When it comes to most throws however, I will only train them with my primary grips, as there is no way I would attempt a throw without my optimum grips, my judo is only so-so. My rationale is that in competition if I don't get the desired grips and am unable to set up a throw with full confidence I will just pull guard, which is generally my strategy anyway.
     
  10. Il Wop-O

    Il Wop-O Green Belt

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    I once heard from a kinesiologist that when you aim to perform a movement ambidextrously, learn it first on your weak side. Once you have developed the movement on your weak side, then you should be able to almost seamlessly perform the repetitions on your dominant side. On the other hand (no pun intended) if you learn and do the initial reps on your dominant side, your brain will basically have to "translate" the movements to mirror-image, causing muscular confusion and timing gaps.

    So I first do the movement breakdowns on my weak side, then I'll rep the move on my weak side 4 or 5 times, until it feels somewhat smooth, then I'll alternate side-to-side reps evenly thereafter.

    But not for wrestling or Judo. My takedowns are always done dominant side, so I'm not taking my own advice there. I should probably change that. I bet it would up my takedown percentages!
     
  11. EchoBoomer

    EchoBoomer Banned Banned

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    Ambidexterity is a huge benefit in combat sports and athletics in general. Don't limit yourself.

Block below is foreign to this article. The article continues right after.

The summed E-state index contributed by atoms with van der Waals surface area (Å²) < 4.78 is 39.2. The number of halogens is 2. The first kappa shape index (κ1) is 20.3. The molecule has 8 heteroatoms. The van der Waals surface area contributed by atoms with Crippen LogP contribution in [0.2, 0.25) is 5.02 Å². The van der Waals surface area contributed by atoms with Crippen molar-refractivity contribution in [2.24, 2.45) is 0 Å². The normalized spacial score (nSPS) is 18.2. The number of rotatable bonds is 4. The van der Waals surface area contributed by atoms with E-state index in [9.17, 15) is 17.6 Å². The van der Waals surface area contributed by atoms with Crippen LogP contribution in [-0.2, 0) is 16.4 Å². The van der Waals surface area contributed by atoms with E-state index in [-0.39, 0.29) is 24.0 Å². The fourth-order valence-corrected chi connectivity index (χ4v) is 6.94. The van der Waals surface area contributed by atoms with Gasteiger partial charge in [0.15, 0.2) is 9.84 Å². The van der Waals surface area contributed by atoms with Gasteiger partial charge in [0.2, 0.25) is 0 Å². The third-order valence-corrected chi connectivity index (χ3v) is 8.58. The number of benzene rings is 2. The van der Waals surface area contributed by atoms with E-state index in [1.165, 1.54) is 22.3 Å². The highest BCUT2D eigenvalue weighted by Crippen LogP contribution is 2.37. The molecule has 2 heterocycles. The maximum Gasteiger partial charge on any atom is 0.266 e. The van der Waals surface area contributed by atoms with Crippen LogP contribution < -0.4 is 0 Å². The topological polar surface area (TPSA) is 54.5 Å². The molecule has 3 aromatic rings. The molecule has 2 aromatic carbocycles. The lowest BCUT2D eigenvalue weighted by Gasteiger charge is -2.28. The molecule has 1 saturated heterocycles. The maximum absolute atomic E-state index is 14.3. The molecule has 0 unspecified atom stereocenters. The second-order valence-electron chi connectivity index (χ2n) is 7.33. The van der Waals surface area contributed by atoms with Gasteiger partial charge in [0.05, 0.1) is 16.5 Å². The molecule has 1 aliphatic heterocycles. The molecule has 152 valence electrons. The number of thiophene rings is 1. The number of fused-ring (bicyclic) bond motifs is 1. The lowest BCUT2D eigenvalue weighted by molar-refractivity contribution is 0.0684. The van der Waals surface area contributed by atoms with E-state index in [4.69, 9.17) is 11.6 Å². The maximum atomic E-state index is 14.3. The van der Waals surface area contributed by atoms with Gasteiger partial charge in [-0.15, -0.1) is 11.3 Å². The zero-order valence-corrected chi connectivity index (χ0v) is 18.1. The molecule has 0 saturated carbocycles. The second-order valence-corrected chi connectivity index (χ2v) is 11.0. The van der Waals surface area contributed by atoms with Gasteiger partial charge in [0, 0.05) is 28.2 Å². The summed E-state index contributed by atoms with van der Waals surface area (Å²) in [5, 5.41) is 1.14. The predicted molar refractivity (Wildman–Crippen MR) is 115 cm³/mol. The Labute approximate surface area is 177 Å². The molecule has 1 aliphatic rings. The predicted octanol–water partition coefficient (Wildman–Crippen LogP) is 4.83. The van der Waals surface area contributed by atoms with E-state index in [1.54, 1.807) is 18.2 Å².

12. newerest

    newerest Purple Belt

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    I hate hearing "bro science" in any way (yo bro, your arm isnt really that hurt, one time i hurt my arm and now its fine!), but this is defintely good advice. makes more sense than just working on your strong side for sure.

    good post
     
  13. cenix

    cenix Orange Belt

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    i alternate on my drills.
     
  14. bjornvil

    bjornvil Blue Belt

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    I concentrate on doing it on my good side.
     
  15. mtruitt76

    mtruitt76 Purple Belt

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    I alternate and train both sides, but it doesn't always translate when sparring. I have techniques which I pretty much only do on one side.
     
  16. redaxe

    redaxe Silver Belt

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    I do probably like 80% on my good side and 20% on my retarded side. Maybe that just makes that side even more retarded. I'm going to try what Il Wop-O recommended next class.
     
  17. Il Wop-O

    Il Wop-O Green Belt

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    I was trying to make it clear that this was not my advice but something that I had been told. I wish I could remember the source.

    But it has worked for me, for whatever it's worth.
     
  18. CyberFreq

    CyberFreq Blue Belt

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    This made me lol.

    I like to train about 60 good/40 bad. It's nice having a side that you are 'better' on so you can rely more on it, but it's also nice to be able to do the reverse if the situation calls for it.